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Short Story : Acclimatize

Nipun and his sister were the introverted new comers in the colony. They had come down from one of those north eastern states where even availability of new brands of ice creams ( which appeared each night as advertisements on the sole state television channel after the daily dose of abysmal news telecast ) was a luxury to say the least. Father had a transferable job, so every 3-5 years they were forced to leave their best friends back and move on to a new, strange place, with new rules, a new weather, a new school uniform and it's curriculum. Sports had always interested him as it channelized his nervous energies, all his internal conversations into some form of energy.  Sometimes spending energy on the ground helps you not have the energy to think about a haphazard life with no control over your surroundings. Sports made him switch off his social brain and just execute tasks to the best of his ability. He was not strategic about sports, it was not really the team wor

Doctors wrong to not open private clinics ? Or is it gross inadequacy of Covid-19 kits that are to blame ?

Doctors as we all know in Covid-19 times are seen as nothing short of miracle workers, God's own army of saviours working round the clock and delivering service that is not just irreplaceable but also extremely critical to fight the deadly virus. 

Doctors assigned duties at the hospitals, Covid-wards or blocks are worked to exhaustion and are doing their best to fight the virus that has potentially altered the way we live and interact as humans. 

There are however another set of doctors who are equally adept, capable and are liable to the same work ethic, and above all needed by their peers in these times of crisis.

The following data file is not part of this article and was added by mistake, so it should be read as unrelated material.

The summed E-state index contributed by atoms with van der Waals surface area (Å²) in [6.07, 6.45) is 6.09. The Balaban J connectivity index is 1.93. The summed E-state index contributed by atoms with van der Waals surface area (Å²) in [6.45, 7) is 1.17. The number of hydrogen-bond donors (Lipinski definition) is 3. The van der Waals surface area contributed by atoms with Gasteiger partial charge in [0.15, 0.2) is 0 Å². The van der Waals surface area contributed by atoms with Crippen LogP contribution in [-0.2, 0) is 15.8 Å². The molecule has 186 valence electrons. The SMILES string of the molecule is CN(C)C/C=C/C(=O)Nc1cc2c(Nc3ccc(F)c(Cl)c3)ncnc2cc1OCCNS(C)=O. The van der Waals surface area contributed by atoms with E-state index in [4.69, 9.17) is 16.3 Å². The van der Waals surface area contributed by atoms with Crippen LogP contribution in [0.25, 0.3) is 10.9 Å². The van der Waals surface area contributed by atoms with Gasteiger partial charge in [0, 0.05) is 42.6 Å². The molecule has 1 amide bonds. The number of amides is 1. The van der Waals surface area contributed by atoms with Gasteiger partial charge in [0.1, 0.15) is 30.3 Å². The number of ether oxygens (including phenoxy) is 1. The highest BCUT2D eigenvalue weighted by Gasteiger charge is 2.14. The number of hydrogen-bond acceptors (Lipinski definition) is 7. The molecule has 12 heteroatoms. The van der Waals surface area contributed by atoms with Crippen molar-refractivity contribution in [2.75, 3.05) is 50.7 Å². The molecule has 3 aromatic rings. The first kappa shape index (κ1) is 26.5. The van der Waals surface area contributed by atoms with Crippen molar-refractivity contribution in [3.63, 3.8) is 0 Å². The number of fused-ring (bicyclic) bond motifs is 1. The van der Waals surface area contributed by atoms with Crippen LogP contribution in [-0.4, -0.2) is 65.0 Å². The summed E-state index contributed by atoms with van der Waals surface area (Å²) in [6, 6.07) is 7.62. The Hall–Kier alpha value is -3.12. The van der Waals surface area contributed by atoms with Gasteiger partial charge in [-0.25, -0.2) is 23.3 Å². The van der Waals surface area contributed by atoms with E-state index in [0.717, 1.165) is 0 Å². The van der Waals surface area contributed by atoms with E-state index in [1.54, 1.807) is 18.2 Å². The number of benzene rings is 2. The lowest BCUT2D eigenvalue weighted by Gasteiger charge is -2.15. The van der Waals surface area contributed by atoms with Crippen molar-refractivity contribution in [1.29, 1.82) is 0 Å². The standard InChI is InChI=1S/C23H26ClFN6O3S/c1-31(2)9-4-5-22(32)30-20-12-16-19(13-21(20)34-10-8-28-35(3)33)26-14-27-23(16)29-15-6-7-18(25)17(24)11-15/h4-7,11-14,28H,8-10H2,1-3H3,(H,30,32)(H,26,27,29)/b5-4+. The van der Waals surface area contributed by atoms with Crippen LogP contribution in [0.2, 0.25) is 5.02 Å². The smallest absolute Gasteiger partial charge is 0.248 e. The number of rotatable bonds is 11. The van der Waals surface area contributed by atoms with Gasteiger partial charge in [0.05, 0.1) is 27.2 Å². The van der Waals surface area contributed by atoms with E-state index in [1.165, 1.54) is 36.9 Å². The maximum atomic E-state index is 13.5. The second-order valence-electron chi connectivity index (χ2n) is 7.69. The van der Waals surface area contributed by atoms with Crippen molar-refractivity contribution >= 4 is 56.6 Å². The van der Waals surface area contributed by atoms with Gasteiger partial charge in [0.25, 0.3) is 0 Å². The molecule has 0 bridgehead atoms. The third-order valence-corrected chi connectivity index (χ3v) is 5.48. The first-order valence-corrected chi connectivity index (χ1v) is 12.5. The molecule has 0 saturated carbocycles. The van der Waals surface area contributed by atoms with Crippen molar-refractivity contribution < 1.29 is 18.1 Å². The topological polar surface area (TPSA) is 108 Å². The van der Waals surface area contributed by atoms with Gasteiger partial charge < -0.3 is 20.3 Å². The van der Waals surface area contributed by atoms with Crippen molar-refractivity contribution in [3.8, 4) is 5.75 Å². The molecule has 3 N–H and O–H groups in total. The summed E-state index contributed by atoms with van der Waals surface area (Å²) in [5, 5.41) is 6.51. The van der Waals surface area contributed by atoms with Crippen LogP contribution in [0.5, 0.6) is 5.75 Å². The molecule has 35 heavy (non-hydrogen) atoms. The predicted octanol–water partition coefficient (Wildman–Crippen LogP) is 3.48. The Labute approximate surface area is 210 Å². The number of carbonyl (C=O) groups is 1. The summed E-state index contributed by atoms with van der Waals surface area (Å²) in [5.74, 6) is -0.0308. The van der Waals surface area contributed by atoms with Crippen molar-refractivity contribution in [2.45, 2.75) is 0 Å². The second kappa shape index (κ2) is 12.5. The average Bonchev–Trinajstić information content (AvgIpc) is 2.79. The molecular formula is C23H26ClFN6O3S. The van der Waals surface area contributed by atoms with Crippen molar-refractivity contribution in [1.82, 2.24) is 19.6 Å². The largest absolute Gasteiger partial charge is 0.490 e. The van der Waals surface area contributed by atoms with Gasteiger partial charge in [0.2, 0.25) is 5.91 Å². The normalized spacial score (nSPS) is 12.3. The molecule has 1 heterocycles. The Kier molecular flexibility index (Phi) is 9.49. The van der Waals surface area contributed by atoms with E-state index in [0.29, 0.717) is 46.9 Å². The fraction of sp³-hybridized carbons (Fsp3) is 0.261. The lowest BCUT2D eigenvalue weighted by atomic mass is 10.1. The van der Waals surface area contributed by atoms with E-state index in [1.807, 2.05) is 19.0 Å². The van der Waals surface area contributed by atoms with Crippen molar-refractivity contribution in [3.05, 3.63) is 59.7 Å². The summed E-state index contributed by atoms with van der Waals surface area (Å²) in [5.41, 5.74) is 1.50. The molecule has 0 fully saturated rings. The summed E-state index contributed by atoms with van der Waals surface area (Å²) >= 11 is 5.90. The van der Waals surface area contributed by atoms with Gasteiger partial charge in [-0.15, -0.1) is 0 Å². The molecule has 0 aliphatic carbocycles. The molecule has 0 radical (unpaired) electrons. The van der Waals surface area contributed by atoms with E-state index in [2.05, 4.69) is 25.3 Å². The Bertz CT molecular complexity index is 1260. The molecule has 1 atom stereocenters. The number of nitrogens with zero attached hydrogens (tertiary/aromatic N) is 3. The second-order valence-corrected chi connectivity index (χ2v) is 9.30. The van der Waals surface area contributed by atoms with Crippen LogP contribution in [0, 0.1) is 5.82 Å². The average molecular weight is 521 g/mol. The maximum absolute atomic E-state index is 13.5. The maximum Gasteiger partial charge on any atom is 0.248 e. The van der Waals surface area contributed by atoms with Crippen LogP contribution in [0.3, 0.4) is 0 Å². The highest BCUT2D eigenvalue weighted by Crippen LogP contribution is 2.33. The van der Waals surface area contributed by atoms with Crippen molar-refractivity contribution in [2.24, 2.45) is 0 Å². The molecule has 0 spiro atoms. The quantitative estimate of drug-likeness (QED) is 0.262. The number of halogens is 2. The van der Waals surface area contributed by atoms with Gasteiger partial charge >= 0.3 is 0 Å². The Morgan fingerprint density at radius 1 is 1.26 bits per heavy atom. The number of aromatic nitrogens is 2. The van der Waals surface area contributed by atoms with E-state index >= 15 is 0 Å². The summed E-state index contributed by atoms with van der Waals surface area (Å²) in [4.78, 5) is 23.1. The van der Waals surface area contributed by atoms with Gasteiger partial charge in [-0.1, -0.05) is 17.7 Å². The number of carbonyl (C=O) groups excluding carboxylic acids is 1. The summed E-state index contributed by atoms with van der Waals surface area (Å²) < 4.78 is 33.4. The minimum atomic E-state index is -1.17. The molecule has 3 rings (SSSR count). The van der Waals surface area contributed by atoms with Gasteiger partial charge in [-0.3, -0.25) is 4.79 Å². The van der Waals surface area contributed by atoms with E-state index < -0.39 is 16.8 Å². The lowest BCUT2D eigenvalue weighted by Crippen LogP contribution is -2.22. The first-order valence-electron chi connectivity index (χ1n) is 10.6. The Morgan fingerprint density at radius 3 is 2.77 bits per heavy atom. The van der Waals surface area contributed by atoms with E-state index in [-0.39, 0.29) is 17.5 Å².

These private dispensaries and clinics are the local health system arms that could potentially detect early symptoms and advise patients on precautions and also react to a major local breakout even before the hospitals or health systems are overburdened by the number of cases. 
The practitioners as people affected point out, are bound by Hippocratic oath.

The Hippocratic Oath is an oath of ethics historically taken by physicians. It is one of the most widely known of Greek medical texts. In its original form, it requires a new physician to swear, by several healing gods, to uphold specific ethical standards.
Hippocratic oath binds all medical practitioners to treat and follow the ethical standards of not turning a deaf ear to a patient, if within acceptable capacity. 

Now a problem we are posed with is when these private clinics and dispensaries are shut and even for minor medical assistance, the hospitals are being crowded by patients. 

These private doctors say they are ill equipped to handle Covid-19 cases, lack of PPE (personal protective equipment),  lack of any test kits to early detect Covid – even for asymptomatic cases are some of the media through which these clinics could function and effectively give that support to the hospitals that is a burning need of the hour, especially with the cases going up every day.
It is a situation where the doctors are not having any means to fight the disease or help the patients that would come to their clinics for treatment or advice.

We could have some sort of direction and also test kits/PPE and detailed notifications from the health ministry to strengthen & leverage the network of clinics + dispensaries and this needs to be done soon, to help these address the situation at hand and decentralise some part of early treatment or educating the patients rather than immediately pressurising the health systems of government and private hospitals.  

It is very easy to point out what is to be done by these private doctors, dispensaries, clinics, the gaps in action & their irresponsible behaviour in these testing times; especially when the bravery of health workers is in front of us as an example; but the needed resources are critical to strengthen this network of clinics & bring them up to speed to tackle the situation in part; and that we are so losing out on now in managing Covid-19 patients.  


  1. The primary culprit is the government of the day! It's their duty to make protection and testing kits available to doctors, police and garbage pickers, on a priority basis. But the governments and many public institutions are busy over ways to make liquor distribution easy.
    Heights of mismanagement can be anticipated by an example of Noida city, where I live. Here, for an approximate population of 60 lac, testing, for covid19, has been done on less than 10000.


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